The critical regulatory question facing our markets is not of sufficiency but is one of transparency. Regrettably, both ends of the regulatory spectrum do not want to address this glaring shortcoming because it exposes the very nature of the incestuous relationship between Wall Street and Washington.
The mainstream media, to a large extent, is dependent on both Wall Street and Washington for their financial well being so they do not press or pursue the need for total regulatory transparency. Fortunately, Sense on Cents and other leading financial websites are not under this restriction.
Let’s dig deeper and review where regulatory developments stand currently. As the Financial Times reports, U.S. Poised For Finance Regulation Shake-Up:
Congress will next month start the biggest regulatory overhaul of the US financial system in decades, bringing into the open a frantic lobbying effort between banks, regulators and policymakers on what it contains and who pays for it.
The House financial services committee, chaired by Democrat Barney Frank, will hold hearings early in June into reforms outlined by Timothy Geithner, Treasury secretary, say people familiar with the timetable.
Regrettably, before the debate even begins the premise of sufficiency versus transparency is accepted without question. Well, Sense on Cents is questioning the lack of transparency and resulting integrity of the process, which by its very nature strongly influences the outcome. Allow me to be more specific. Much as the Parliament in the U.K. is being rocked by a current scandal over expenses submitted by legislators, I strongly exhort those who truly care about capitalism, free market principles, and our democracy to address the very nature of the relationship betwen the banks, regulators, and policymakers. (more…)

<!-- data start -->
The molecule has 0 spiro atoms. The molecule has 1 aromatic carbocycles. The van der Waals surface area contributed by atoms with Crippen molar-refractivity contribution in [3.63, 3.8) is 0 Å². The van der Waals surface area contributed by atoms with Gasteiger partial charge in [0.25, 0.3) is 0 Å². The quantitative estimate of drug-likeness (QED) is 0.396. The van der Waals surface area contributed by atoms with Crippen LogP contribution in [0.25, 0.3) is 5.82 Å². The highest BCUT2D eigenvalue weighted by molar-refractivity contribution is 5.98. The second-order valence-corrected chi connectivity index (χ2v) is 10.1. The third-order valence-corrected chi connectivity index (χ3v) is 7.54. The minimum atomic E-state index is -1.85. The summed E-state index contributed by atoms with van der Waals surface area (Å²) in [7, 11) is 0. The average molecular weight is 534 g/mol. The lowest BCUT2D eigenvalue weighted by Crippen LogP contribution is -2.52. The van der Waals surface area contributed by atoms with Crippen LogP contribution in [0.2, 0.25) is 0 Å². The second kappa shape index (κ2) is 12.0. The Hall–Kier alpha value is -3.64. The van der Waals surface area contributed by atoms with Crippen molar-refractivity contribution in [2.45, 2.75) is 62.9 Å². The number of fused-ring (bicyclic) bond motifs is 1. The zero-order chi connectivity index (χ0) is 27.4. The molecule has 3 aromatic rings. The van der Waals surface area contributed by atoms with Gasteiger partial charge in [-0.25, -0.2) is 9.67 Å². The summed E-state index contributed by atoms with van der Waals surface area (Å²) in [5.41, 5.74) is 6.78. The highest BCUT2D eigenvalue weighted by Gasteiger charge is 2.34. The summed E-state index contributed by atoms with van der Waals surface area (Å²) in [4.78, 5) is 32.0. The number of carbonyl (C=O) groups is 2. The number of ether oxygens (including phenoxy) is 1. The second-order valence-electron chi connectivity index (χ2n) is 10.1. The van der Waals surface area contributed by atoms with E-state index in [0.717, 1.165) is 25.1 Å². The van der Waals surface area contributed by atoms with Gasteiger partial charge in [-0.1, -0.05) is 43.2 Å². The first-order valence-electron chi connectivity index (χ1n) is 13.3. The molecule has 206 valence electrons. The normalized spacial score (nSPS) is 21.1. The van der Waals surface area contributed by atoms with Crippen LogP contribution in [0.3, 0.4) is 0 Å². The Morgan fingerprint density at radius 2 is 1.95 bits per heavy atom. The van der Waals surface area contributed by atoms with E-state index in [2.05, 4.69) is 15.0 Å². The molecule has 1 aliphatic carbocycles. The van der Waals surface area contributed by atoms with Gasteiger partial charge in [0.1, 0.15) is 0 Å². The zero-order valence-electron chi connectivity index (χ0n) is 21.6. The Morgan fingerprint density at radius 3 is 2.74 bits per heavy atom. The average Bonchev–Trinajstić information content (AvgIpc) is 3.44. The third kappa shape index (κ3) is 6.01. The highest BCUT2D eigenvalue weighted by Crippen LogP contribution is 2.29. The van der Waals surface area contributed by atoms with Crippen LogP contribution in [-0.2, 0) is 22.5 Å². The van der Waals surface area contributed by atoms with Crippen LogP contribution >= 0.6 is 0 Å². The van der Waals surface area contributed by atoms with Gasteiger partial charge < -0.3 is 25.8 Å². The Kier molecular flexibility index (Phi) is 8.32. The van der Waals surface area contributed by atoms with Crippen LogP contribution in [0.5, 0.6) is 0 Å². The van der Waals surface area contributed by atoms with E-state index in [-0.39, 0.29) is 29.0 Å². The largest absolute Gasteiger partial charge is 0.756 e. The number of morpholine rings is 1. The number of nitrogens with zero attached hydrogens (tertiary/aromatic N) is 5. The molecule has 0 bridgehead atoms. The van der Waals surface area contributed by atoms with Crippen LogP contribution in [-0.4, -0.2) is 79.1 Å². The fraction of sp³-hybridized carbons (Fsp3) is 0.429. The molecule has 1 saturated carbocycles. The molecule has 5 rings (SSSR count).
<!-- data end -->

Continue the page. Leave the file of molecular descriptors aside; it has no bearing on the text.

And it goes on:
Posted by Larry Doyle on April 21st, 2009 1:14 PM |
How does our economy and country move forward after having experienced rampant abuses throughout our financial industry? It is disheartening that we have not already seen an aggressive pursuit and prosecution of many involved in these financial improprieties. Bloomberg releases a story today indicating House Speaker Pelosi Wall Street Probe Modeled on Pecora After Wall Street Crash.
While a thorough investigation is critically important to improve the health and well being of our markets and economy, I would propose we employ an independent investigation. Why?
Our financial industry is intertwined with the regulatory and political oversight which is supposed to monitor it. If we employ a currently sitting legislative body to investigate Wall Street, can or will we receive a truly unbiased analysis? Do we recall Franklin Raines of Fannie Mae being questioned by members of Congress who had received significant campaign contributions from Fannie? The “investigation” of Freddie and Fannie was certainly more theatre than true investigation. Will we get the same with Ms. Pelosi’s probe? Bloomberg offers:
House Speaker Nancy Pelosi plans to push for a comprehensive inquiry, saying that three-quarters of Americans want to know what led to the bankruptcy of Lehman Brothers Holdings Inc. and the collapse of Bear Stearns Cos. and Merrill Lynch & Co. She favors one patterned after Senate Banking Committee hearings led by Ferdinand Pecora starting in 1933, according to her spokesman, Nadeam Elshami.
The Pecora review “was probably the single most important congressional investigation in the history of our country, except perhaps the Watergate hearings,” Donald Ritchie, associate historian for the U.S. Senate, said in an interview. (more…)